India sees BRICS, which consists of two permanent members of the UNSC and three aspiring members for the prized seat, as a powerful platform for building the critical mass required to advance the long-overdue reforms and expansion of the UN Security Council. In this context, the Durban summit will see India make a renewed push to get China to back its candidature for the permanent seat in the UNSC more explicitly and will try to get this commitment reflected in the joint communique. China has so far hedged on India’s UNSC claim.
Building upon the meeting of the national security advisers of BRICS countries in New Delhi in January, the Durban summit will see a convergence of views on a host of cross-cutting security issues like terrorism, piracy, nuclear proliferation and new age threats like cyber warfare and cyber espionage. Russia is specially keen on imbuing the BRICS with greater strategic depth and coherence on security issues. The focus will be on institutionalising BRICS cooperation in the realm of cyber security. In this respect, the summit is expected to culminate in important initiatives like a BRICS emergency response team that will facilitate consultation among cyber experts and senior officials in case of a major cyber threat. The mechanism will enable sharing experiences, best practices, technologies and expertise among the BRICS countries. In the area of counter-terrorism, the BRICS countries will also insist on the primacy of the UN leadership and press for adherence to the UN conventions on human rights.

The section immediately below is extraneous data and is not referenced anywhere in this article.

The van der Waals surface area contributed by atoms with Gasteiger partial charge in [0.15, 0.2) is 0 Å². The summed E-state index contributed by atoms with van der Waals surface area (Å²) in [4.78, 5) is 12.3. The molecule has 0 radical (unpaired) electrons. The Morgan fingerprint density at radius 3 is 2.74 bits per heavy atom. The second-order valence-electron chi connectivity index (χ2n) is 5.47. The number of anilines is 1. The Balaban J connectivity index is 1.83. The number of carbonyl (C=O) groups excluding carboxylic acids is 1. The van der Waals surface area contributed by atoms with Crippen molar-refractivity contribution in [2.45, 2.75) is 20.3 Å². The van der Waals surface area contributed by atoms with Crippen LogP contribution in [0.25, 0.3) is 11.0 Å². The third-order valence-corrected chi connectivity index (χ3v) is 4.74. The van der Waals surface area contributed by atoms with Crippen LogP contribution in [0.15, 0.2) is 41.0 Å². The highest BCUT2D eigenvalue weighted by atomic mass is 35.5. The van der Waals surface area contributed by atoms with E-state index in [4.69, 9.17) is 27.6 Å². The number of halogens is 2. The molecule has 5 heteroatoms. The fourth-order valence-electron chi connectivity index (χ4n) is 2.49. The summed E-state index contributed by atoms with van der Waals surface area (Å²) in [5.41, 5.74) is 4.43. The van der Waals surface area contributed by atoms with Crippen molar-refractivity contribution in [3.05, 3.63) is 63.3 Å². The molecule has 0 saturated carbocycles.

Syria: With the Syria stalemate showing no sign of easing and growing unease about the infiltration of al-Qaeda elements in the ranks of the rebels/opposition in Syria, the grouping is expected to back the peace initiative of UN envoy Lakhdar Brahimi. One can expect a strongly-worded resolution in the joint communique that outlines the urgent need to advance the Syrian-led national reconciliation process and opposition to unilateral external intervention.